Mainstreaming Preschoolers, a series of publications which was developed through the Headstart Program in 1978, has been reprinted and is available through the U.S. Government Printing Office in Washington, DC 20402. Separate booklets deal with emotional disturbance,health impairments, hearing impairments, learning disabilities, mental retardation, orthopedic handicaps, and speech and language impairments.

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  • Book Reviews

    pp. 399-404

    Within the past several years school psychologists have been exposed to an ever increasing number of journal articles, tests, books and curriculum materials relative to a neuropsychological perspective on learning disorders. The factor underlying this increased interest in the neuropsychological basis of learning disorders is, of course, the assumption that most learning disabilities have some neurological origin. The validity of this assumption seems to be supported by a growing body of literature and school psychologists will need to be especially critical of new materials and procedures developed for use in the schools. In order for school psychologists to be critical of new materials they must first be knowledgeable in the area of child neuropsychology.

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  • Remediating Hyperkinetic Behavior With Impulse Control Procedures

    Mike Berger

    pp. 405-407

    John had been medically diagnosed hyperactive. He was eight years old and just starting the third grade. He was average in height and weight and appeared in good health. Teacher observations were confirmed by base line data that indicated John had peak periods of intense activity just prior to the 10 A.M. recess. He took 30 mg. of Ritalin orally, 10 mgs. each at breakfast, at 10 A.M. and at 2 P.M. A history of the child was not immediately available. His family had moved recently into the school district and the parents had delayed several weeks coming into the school to sign permission slips to obtain records. A review of John’s daily test scores and assignments indicated that while there was a significant decrease in hyper kinetic behavior following the administration of Ritalin, his academic performance also dropped significantly. The frequency of hyperkinetic behavior increased markedly after lunch. A time sample base line taken in the classroom indicated 1.5 episodes of out-of-seat behavior per five minute interval (taken at 11:30 A.M.). By 2 P.M. the frequency of hyperkinetic behavior increased to eight (8) episodes per five minute period. John received an additional 10 mg. of Ritalin prior to the 2 P.M. afternoon recess. The frequency of hyperkinetic behavior following recess would return to or near the base rate level of 1.5 out-of-seat episodes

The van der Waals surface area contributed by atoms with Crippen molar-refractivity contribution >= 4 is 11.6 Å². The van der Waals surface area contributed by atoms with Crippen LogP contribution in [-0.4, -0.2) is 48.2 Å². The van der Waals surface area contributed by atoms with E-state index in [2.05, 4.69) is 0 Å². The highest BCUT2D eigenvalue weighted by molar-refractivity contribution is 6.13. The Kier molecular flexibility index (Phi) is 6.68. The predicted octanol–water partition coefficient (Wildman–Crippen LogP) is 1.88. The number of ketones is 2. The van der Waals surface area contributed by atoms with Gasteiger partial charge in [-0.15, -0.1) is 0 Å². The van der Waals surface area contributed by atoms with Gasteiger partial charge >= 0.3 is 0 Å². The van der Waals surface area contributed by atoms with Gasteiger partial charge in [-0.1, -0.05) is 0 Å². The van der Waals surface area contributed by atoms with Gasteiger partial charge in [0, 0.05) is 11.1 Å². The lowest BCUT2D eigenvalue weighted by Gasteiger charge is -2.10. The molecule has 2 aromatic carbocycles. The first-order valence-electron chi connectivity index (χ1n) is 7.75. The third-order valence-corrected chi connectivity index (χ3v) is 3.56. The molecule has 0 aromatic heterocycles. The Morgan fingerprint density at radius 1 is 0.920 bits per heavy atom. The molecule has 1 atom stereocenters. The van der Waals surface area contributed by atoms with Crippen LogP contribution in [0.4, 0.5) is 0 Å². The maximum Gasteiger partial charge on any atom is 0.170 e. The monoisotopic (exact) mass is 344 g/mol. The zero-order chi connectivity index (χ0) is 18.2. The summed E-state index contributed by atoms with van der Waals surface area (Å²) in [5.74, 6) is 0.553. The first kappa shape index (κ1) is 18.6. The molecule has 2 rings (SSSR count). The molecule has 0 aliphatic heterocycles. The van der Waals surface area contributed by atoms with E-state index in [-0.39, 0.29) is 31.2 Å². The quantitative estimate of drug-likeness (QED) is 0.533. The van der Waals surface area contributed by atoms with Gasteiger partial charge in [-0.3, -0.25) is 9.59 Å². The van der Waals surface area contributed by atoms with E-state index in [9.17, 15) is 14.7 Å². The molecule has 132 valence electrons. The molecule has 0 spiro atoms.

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  • A Brief Case Study Using Behavioral Consultation for Behavioral Reduction

    Michael Ajchenbaum, Cecil R. Reynolds

    pp. 407-408

    The consultation model as developed in its many forms by Caplan (1970), Bergan (1977),and others, has been frequently recommended for use in the schools by school psychologists. The proposed advantages for the consultation model include: (1) the psychologist can handle more cases, since much of the intervention is done by persons other than the psychologist; (2) there is greater utilization of the teacher, on an equal professional level, in all phases of intervention; (3)the teacher, in implementing the intervention, will learn to generalize these new skills to similar future cases and will be able to assist fellow teachers with problems requiring similar intervention.

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  • An Intervention for a Withdrawn Child Based on Teacher Recorded Levels of Social Interaction

    Bayard S. Tarpley, Richard A. Saudergas

    pp. 409-412

    Several studies that have been conducted with isolated preschool children have demonstrated successful techniques for increasing the withdrawn child’s social interactions with peers. The two main strategies are teacher attention (Allen, Bart, Buell, Harris, and Wolf, 1964)and peer prompting (Nordquist and Bradley, 1973; Strain, Shores, and Timm, 1977). The research literature does not indicate to practitioners which technique or combination of intervention techniques might be more effective. Withdrawn children apparently fall along a continuum with respect to their differential interaction with adults and peers (Goetz, Thomson,and Etzel, 1975). There are those children who interact with adults but rarely interact with peers and there are children who rarely interact with adults but have no interaction problems with peers. A third group of children interact with adults and peers at equally low levels. It would therefore seem helpful for practitioners to know the relative levels of interaction that a withdrawn child has with adults and peers so that an intervention strategy based upon the behavior of the child could be designed. In the present study, the withdrawn child was observed to interact frequently with teachers and only minimally with peers. An intervention was thus designed with the teacher, rather than peers, as the focal point.